Ultimately, Trump’s determination to gut aid to Syria and the West Bank and Gaza is based on a simple but deeply mistaken premise: U.S. aid to the Middle East and North Africa is a colossal waste of American taxpayer money. In Trump’s view, the last two U.S. administrations have squandered billions of dollars in an ill-fated effort to remake a “troubled” region that is and will remain convulsed by ancient hatreds. As he told a political rally in Michigan in April, “We have spent $7 trillion — trillion with a T — $7 trillion in the Middle East. You know what we have for it? Nothing. Nothing.” For the president, foreign assistance, like so much else, is a transactional enterprise. If the U.S. does not get an immediate return on an investment of foreign aid, it should be discontinued.

In reality, cutting aid to the broader Middle East will do little to reduce the American taxpayer’s investment in the region. Yes, the U.S. has spent an obscene amount of money in the Middle East over the last 20 years. But most of this spending has paid for Department of Defense military operations, not State Department or USAID-administered aid packages. U.S. bilateral and multilateral assistance – 73 percent of which in any case is for security assistance, such as weapons and training – represents a small fraction of total U.S. spending in the Middle East. As just one example, the U.S. has obligated $3.4 billion in humanitarian and development assistance to Syria since FY14 compared to the $17.1 billion the Defense Department spent on the counter-ISIS operation over that span.

Trump is not wrong to question the efficacy of certain U.S. assistance programs in the region. As one of the authors has argued, the annual $1.3 billion military assistance package the U.S. provides to Egypt has largely failed to improve Egyptian military capabilities or to elicit Egyptian support for U.S. initiatives; a reduction of $300-500 million is long overdue. And an argument can be made that the United States is overcommitted in the Middle East, as Asia increasingly becomes the primary theater for global competition.

But, instead of proposing cuts to aid for Egypt and re-evaluating assistance to the Middle East as a whole, the administration has targeted two assistance programs that are of undeniable importance to U.S. interests. Reconstruction and stabilization operations in areas of Syria liberated from ISIS are critical to preventing the group’s resurgence, as the State Department admits.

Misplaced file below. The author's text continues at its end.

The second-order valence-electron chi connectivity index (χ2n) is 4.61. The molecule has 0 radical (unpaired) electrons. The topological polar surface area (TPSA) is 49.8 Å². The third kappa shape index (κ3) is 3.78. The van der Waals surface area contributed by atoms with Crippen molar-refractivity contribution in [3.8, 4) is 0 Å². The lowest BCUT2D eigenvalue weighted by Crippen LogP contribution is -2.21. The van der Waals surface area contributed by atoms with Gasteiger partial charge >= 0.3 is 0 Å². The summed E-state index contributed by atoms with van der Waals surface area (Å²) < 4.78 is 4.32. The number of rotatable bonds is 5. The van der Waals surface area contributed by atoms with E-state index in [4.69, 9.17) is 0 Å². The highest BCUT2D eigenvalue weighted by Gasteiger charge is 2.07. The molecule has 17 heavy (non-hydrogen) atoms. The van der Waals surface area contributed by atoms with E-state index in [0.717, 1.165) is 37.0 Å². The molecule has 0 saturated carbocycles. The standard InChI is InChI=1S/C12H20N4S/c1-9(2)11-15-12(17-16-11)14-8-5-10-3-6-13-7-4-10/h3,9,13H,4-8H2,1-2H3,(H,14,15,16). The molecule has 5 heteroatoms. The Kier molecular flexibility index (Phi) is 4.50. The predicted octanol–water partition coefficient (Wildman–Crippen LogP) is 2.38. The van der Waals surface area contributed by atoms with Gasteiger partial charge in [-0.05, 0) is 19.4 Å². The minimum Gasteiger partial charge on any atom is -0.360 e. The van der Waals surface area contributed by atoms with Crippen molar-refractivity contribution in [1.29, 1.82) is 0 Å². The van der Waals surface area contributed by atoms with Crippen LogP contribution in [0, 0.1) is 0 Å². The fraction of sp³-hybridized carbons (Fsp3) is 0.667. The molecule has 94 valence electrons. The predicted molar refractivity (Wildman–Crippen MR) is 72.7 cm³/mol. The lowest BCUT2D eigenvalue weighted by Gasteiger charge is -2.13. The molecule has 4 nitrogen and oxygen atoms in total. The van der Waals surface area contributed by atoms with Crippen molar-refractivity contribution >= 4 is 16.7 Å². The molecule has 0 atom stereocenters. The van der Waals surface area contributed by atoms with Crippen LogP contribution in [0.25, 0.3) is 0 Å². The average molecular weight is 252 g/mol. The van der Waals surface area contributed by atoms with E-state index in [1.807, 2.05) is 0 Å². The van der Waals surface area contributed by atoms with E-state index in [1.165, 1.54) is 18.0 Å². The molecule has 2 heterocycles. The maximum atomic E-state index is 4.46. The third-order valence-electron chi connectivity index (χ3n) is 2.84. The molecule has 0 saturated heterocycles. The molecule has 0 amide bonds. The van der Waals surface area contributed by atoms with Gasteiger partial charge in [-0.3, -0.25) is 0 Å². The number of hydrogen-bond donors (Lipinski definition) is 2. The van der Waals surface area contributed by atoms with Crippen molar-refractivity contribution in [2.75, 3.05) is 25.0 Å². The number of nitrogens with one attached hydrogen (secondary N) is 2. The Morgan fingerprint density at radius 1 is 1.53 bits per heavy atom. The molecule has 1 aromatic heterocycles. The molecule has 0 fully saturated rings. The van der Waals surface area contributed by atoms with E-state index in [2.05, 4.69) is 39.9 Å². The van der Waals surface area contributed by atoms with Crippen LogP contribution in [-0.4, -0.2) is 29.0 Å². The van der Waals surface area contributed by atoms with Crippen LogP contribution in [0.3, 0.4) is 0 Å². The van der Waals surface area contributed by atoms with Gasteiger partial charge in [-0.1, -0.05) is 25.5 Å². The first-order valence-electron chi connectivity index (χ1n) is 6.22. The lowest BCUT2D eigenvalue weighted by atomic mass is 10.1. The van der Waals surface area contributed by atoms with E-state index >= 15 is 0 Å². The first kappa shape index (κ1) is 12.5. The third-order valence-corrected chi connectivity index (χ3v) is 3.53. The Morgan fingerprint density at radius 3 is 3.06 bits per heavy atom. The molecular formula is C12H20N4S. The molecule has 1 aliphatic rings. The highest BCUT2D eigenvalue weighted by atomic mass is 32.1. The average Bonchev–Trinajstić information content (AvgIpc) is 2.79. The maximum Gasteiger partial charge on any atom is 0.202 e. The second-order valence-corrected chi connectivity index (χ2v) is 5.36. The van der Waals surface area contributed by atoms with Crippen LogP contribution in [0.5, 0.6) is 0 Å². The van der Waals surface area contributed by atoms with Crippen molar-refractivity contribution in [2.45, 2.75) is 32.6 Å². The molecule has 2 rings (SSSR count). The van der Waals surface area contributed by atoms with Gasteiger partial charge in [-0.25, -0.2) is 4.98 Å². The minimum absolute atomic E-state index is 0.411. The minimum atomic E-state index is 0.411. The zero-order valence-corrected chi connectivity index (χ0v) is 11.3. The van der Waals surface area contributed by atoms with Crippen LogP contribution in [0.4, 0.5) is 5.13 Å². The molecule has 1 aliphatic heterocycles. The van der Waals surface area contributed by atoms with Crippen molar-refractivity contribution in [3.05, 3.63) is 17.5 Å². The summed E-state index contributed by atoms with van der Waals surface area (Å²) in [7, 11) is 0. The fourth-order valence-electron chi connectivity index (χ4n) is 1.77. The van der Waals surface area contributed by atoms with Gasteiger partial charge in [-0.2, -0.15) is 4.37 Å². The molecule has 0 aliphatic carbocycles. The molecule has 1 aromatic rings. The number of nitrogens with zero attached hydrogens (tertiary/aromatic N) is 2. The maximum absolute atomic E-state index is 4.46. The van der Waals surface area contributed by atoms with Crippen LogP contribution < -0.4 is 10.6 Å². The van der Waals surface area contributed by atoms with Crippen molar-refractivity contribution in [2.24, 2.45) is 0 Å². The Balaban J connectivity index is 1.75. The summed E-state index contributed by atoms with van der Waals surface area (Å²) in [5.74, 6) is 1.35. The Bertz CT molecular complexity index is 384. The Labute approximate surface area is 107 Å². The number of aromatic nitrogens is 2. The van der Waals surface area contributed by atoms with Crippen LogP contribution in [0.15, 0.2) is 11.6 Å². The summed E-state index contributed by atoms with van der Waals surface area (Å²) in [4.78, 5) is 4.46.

Likewise, the last three wars between Israel and Hamas in Gaza were driven in part by deteriorating economic conditions in the crowded and isolated territory. While we should be careful not to overstate the potential impact of several hundred million dollars in assistance, it is hard to see how diverting such aid benefits U.S. equities in the region.

The Middle East is in the throes of radical changes and, with it, U.S. interests have evolved. It is thus not unreasonable to seek to recalibrate the U.S. investment in the region. But, the administration will neither save taxpayer money nor put American interests first by selectively targeting civilian assistance programs to Syria and the West Bank and Gaza.

Now What?

If Trump is genuinely interested in rationalizing the U.S. commitment to the Middle East, he should order a systematic and comprehensive review of assistance to the region as a whole that includes all countries and all forms of U.S. investment — civilian and military.

While the Trump administration may not heed our advice, it is not too late for Congress to curb the administration’s ability to implement these funding cuts. The Senate can make use of its statutory authorities to impede Trump’s foreign policy agenda until his administration rescinds these proposed cuts by, for instance, withholding approval of high-level diplomatic appointments. Indeed, any proposal to reprogram funding for Syria and the West Bank for other purposes will have to be notified to Congress, which can at the very least temporarily block the moves using a Senate “hold.”

In the future, Congress can and should make it more difficult for the administration to cut funding to Syria and the West Bank and Gaza by establishing earmarks for spending to these territories in subsequent appropriations bills, beginning with FY19. And Congress could always elect to increase funding for these territories in new appropriations bills to offset the administration’s deductions. Trump is playing a dangerous and shortsighted game by cutting this funding. Before irreparable damage is done, Congress should make it loud and clear that it will not stand for the wanton gutting of U.S. foreign assistance.

Image: Palestinians receive food aid from the United Nations Relief and Works Agency (UNRWA) in al-Shati refugee camp on January 13, 2009, in Gaza City. Photo by Abid Katib/Getty Images

 

About the Author(s)

Andrew Miller

Deputy Director for Policy at the Project on Middle East Democracy (POMED); former Director for Egypt and Israel Military Issues on the National Security Council (NSC) - Follow him on Twitter (@AndrwPMiller).

Seth Binder

Advocacy Officer at POMED; former Program Manager and Research Associate at the Center for International Policy’s (CIP) Security Assistance Monitor program; Co-author of “The Moroccan Spring and King Mohammed VI’s Economic Policy Agenda: Evaluating the First Dozen Years,” a chapter in The Birth of the Arab Citizen and the Changing of the Middle East - Follow him on Twitter (@seth_binder).